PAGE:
The number of students taking STEM subjects at A-level has increased for the fifth year in a row, but a gender gap remains.
The overall pass rate for A-levels fell for the first time in more than 30 years as more A-levels were handed the very highest grade this summer. Just 26 per cent of exams were awarded an A* or A grade, down 0.3 per cent on last summer, but the proportion of A* grades handed out rose to 8.2 per cent, up 0.6 percentage points on 2013.
Maths is now the most popular A-level among students, with 88,816 candidates, after English slipped down to second place amid a 4.6 per cent fall in entries - most likely due to the GCSE English grade controversy two years ago where thousands of students received lower than expected results.
The number of students electing to study biology, chemistry and physics rose by 2 per cent, while those taking maths has gone up by 0.9 per cent and further maths by 1.5 per cent.
“With more and more vacancies to fill, manufacturers will be breathing a sigh of relief that the take up of STEM subjects at A-level has increased for the fifth year in a row,” said Verity O’Keefe, Education Policy Adviser at manufacturers’ organisation EEF.
“However, the overall increase in the take-up of STEM subjects disguises a mixed bag. While we welcome the fact that the number of girls studying physics has increased by 4.7 per cent year-on-year there is still a significant gap between the number of boys taking this subject compared to girls.
“We’re heading in the right direction, but we need a concerted effort between government, industry and the education sector to continue driving students into STEM, but to also close this yawning gender gap.
“The major focus must be on radically overhauling careers provision so that every student – male or female – understands the impact A-level subject choices can have on their future career and is fully aware of the opportunities for those who choose wisely.”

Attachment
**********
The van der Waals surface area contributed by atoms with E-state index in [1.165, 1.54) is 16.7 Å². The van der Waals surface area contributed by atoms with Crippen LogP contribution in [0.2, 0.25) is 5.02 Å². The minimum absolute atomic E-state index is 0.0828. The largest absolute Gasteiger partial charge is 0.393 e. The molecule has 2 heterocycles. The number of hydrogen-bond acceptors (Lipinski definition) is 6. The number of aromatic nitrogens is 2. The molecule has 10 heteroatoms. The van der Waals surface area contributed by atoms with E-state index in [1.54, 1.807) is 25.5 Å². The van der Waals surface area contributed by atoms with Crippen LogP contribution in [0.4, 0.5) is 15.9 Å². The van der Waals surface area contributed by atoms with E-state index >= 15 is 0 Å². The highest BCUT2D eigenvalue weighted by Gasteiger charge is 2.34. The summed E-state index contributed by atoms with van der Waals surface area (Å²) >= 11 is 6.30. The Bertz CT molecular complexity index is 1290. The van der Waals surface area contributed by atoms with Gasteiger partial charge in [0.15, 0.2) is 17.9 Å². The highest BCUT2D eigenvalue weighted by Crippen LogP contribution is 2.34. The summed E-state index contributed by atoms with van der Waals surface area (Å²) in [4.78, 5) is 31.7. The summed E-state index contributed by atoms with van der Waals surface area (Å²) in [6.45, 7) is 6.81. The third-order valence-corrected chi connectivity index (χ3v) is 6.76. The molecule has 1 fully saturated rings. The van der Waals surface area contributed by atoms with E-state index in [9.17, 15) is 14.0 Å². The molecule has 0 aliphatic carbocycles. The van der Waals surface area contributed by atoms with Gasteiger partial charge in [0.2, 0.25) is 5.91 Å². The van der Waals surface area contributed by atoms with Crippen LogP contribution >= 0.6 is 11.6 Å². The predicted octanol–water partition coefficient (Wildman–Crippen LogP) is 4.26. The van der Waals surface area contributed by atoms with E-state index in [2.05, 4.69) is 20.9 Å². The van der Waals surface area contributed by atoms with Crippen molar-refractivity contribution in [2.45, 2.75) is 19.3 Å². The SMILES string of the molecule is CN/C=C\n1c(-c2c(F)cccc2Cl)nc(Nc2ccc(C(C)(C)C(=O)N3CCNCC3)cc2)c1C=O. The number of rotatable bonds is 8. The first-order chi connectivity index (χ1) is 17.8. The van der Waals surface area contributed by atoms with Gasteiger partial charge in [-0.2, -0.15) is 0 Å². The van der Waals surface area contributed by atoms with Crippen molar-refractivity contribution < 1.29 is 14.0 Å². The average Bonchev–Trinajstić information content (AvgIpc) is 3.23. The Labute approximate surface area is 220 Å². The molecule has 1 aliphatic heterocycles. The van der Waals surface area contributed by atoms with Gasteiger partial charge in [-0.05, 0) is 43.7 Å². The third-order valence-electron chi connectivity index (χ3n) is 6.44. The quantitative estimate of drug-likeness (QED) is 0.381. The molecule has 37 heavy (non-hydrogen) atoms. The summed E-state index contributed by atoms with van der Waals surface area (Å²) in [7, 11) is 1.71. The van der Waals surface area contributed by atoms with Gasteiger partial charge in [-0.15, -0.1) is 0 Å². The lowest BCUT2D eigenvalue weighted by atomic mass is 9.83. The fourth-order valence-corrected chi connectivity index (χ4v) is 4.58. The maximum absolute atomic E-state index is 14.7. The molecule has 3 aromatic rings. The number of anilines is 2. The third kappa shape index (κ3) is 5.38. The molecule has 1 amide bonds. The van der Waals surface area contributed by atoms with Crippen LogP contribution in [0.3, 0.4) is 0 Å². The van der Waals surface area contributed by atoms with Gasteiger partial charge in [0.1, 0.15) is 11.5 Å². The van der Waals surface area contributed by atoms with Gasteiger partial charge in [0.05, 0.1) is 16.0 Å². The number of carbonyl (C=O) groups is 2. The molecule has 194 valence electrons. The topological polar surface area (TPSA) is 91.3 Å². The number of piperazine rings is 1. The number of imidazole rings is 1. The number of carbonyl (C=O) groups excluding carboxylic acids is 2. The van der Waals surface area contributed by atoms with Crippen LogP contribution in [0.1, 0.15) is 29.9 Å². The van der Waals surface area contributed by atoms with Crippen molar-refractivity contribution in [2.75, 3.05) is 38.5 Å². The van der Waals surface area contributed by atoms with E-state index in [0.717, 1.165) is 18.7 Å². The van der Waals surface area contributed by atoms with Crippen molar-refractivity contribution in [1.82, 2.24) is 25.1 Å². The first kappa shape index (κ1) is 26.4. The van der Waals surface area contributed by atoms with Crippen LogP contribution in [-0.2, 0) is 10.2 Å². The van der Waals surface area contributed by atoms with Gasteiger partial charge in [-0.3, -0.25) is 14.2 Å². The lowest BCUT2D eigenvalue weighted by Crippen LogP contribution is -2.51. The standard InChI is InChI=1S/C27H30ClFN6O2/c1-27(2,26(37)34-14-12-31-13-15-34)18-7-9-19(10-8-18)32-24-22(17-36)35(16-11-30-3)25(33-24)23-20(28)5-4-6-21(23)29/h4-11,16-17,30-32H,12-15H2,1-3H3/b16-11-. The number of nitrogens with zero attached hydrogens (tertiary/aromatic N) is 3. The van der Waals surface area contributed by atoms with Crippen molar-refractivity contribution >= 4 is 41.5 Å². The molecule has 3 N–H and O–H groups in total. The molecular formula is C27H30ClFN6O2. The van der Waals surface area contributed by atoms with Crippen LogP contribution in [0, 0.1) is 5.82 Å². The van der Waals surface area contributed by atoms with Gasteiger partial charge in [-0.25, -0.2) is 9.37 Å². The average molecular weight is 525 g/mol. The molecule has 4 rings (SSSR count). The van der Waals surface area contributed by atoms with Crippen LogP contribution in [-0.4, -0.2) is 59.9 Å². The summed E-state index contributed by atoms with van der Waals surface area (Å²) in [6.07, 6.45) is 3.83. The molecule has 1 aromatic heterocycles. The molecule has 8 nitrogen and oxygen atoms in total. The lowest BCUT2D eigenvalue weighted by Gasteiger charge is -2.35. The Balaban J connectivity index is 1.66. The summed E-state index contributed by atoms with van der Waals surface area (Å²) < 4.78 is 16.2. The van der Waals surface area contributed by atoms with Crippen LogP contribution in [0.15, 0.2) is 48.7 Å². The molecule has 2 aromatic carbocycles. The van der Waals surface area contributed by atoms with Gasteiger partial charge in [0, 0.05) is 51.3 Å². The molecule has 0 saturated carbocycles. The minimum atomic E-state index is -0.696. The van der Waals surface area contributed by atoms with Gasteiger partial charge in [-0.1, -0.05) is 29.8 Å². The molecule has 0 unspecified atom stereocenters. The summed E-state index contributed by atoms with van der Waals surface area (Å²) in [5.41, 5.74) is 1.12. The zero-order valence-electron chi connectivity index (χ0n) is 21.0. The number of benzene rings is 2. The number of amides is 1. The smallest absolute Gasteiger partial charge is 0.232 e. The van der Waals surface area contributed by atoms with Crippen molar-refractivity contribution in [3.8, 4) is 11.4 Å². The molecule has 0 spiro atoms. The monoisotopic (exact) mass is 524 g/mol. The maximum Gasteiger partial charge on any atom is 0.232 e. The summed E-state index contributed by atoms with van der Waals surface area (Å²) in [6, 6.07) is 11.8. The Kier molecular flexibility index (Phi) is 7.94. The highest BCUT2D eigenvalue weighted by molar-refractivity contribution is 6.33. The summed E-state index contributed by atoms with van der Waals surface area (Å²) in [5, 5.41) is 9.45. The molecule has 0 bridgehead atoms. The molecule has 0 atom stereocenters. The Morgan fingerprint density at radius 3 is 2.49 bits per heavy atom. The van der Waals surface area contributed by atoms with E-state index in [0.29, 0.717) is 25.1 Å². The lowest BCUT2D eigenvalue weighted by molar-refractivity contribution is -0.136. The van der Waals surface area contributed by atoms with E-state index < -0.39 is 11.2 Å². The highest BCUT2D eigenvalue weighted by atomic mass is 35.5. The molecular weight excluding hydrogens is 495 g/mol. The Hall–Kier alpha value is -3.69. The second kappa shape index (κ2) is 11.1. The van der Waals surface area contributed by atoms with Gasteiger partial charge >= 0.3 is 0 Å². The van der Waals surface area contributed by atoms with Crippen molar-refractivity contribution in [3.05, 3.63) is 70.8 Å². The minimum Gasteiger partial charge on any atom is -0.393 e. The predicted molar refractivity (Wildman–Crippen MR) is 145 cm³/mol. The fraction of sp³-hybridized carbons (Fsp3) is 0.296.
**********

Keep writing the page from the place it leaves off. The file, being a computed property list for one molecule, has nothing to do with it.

While the number of boys taking A-level maths rose by 1.8 per cent, the proportion of girls actually dropped by 0.7 per cent from last year to 38.7 of the 88,816 students sitting exams. Further maths saw a 1.5 per cent increase to 14,028 students, but just 28 per cent were female.
In physics the number of girls taking the subject increased by 4.7 per cent, beating the total increase of 3.2 per cent, and their progression from AS to A-level physics also increased by 0.8 per cent, but girls still only make up 21.1 per cent of candidates.
Computing saw the biggest rise of any subject with the number of students taking the qualification rising 11 per cent to 4,171, but just 7.5 per cent of candidates were female.
Jayne Hall, IET Policy Advisor, said: “Maths and physics are crucial gateway subjects and vital to the industry and economy as a whole. With recent results from the IET’s Skills & Demand survey showing that only 6 per cent of the engineering and technology workforce are women, action needs to be taken at an early stage by encouraging females into these subjects.
“Students are aware of the importance of A-level maths to starting a career in engineering, but the perceived importance of physics is much lower.
“It is vital that we encourage more students, particularly females, to study these key enabling subjects. Currently, female students effectively rule themselves out of an engineering career at age 14 by not studying maths and physics. We must change this so that students can make informed subject choices.”
The figures published by the Joint Council for Qualifications also showed a 4.8 per cent fall in the number of students taking design and technology as well as a drop of 9 per cent in the number taking ICT.
"Until 2006, D&T was one of the fastest growing A-level subjects. Since then, however, we've seen a gradual decline in entries,” said Richard Green, CEO of the Design & Technology Association.
"This is yet more evidence that the Government is not doing enough to inspire children to study D&T – one of the few subjects that puts STEM into context, developing creative, problem solving, practical and team-working skills valued by real businesses.
"Russell Group universities see D&T as an important qualification for studying courses like engineering, so the falling number of entries is a certainly a cause for concern – these universities are looking nervously over their shoulders, wondering where future undergraduates will come from.”